Energy Prices, Profits and Poverty - Energy and Climate Change Contents


Arbitrage: The practice of taking advantage of a price difference between two or more markets: striking a combination of matching deals that capitalize upon the imbalance, the profit being the difference between the market prices.

Distribution charges: The cost of building, maintaining and operating the local gas pipes and electricity wires, which deliver energy directly to your home. Suppliers are charged for this, and usually pass on these costs in the price they charge retail customers for energy.

Exchange: Bring together brokers and dealers who buy and sell products in an organized market.

Liquidity: In the case of a market, a stock or a commodity, the extent to which there are sufficient buyers and sellers to ensure that a few buy or sell orders would not move prices very much. Some markets are highly liquid; some are relatively illiquid.

Margin: Proportion of profit relative to total revenue.

Merit order: A way of ranking available sources of energy, especially electrical generation, in ascending order of their short-run marginal costs of production, so that those with the lowest marginal costs are the first ones to be brought online to meet demand, and the plants with the highest marginal costs are the last to be brought on line. The merit order was the method used in the electricity market of Great Britain when electrical power generation was the responsibility of a single integrated utility (the CEGB). After privatisation of the sector this was replaced by a more complex bidding system, the electricity pool, in 1990.

Natural monopoly: A condition on the cost-technology of an industry whereby it is most efficient (involving the lowest long-run average cost) for production to be concentrated in a single company. In some cases, this gives the largest supplier in an industry, often the first supplier in a market, an overwhelming cost advantage over other actual and potential competitors. This tends to be the case in industries where capital costs predominate, creating economies of scale that are large in relation to the size of the market, and hence high barriers to entry; examples include public utilities such as water services and electricity transmission.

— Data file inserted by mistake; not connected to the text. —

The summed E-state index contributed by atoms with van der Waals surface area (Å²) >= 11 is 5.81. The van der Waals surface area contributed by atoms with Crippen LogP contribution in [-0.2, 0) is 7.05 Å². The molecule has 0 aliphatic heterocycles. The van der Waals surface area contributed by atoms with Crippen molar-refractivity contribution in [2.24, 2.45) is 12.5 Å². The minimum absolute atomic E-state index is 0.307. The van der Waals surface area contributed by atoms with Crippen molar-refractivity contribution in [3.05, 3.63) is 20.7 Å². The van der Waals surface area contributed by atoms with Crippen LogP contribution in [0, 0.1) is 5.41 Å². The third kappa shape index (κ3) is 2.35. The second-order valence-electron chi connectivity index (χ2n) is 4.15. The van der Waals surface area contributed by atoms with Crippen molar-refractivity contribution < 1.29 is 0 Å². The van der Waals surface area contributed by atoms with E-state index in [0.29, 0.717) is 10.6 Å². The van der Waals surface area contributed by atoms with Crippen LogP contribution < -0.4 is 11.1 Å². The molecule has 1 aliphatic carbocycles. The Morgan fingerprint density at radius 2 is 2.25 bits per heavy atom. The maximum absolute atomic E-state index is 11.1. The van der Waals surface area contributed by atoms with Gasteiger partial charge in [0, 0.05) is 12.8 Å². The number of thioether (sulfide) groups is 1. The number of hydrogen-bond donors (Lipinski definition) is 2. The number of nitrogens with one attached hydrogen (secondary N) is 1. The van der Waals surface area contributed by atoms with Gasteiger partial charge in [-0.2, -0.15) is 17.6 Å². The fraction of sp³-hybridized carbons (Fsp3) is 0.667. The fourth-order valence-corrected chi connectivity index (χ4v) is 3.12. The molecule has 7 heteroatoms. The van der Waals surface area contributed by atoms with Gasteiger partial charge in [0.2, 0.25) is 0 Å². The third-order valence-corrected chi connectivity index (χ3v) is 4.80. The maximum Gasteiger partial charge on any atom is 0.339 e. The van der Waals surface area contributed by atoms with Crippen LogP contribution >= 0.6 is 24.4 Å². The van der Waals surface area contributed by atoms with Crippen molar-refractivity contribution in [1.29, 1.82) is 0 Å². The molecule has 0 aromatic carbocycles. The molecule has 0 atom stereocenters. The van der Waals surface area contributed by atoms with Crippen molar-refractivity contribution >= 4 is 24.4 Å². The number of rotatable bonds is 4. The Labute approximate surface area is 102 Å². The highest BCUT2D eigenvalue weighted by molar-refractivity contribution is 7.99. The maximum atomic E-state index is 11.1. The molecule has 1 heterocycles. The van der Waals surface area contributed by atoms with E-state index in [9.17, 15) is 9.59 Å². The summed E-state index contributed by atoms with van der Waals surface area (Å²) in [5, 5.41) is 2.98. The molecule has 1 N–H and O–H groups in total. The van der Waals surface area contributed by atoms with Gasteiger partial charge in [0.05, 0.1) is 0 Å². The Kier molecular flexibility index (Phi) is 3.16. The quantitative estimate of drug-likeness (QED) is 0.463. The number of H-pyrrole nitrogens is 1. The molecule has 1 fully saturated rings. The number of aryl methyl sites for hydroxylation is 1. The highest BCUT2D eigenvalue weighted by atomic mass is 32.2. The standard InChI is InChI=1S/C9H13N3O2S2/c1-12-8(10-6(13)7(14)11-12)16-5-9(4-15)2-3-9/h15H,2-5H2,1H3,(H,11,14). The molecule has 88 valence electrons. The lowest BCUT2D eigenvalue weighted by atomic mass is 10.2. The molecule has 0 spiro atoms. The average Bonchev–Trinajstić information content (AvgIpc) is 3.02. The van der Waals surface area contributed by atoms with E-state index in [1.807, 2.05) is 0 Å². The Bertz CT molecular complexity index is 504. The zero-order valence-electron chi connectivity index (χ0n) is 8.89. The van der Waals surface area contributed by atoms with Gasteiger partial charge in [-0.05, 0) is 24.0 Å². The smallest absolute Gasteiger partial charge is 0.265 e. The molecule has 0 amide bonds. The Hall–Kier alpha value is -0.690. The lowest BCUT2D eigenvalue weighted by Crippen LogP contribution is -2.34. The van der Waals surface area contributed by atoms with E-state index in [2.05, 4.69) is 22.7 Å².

Over-the-counter (OTC) trading: Trading which occurs between dealers through private bilateral contracts, as opposed to through an exchange or market. There is often little publicly available data about OTC trades.

Supply costs: The costs associated with running a retail sales business, including sales, billing etc.

System operator: A transmission or distribution system operator is an entity entrusted with transporting energy in the form of natural gas or electrical power on a national or regional level, using fixed infrastructure.

Transfer price: The price paid by the supply arm of a vertically-integrated energy company to purchase energy from a generation arm of the business

Transmission charges: The cost of building, maintaining and operating the high pressure gas and high voltage transmission networks. Transmission companies charge users of these networks and these costs are often passed on to retail customers.

Value Added Tax (VAT): Paid directly to HM Revenue and Customs by energy companies.

Vertical integration: A business structure whereby different elements of a supply chain are united under common ownership. In the case of energy companies, this can refer to the same company owning generation, supply and distribution assets.

Wholesale energy: The cost of the gas or electricity. Your energy supplier may buy this on the wholesale market, or have a contract with a generator. Some suppliers are also part of companies that generate their own energy.

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© Parliamentary copyright 2013
Prepared 29 July 2013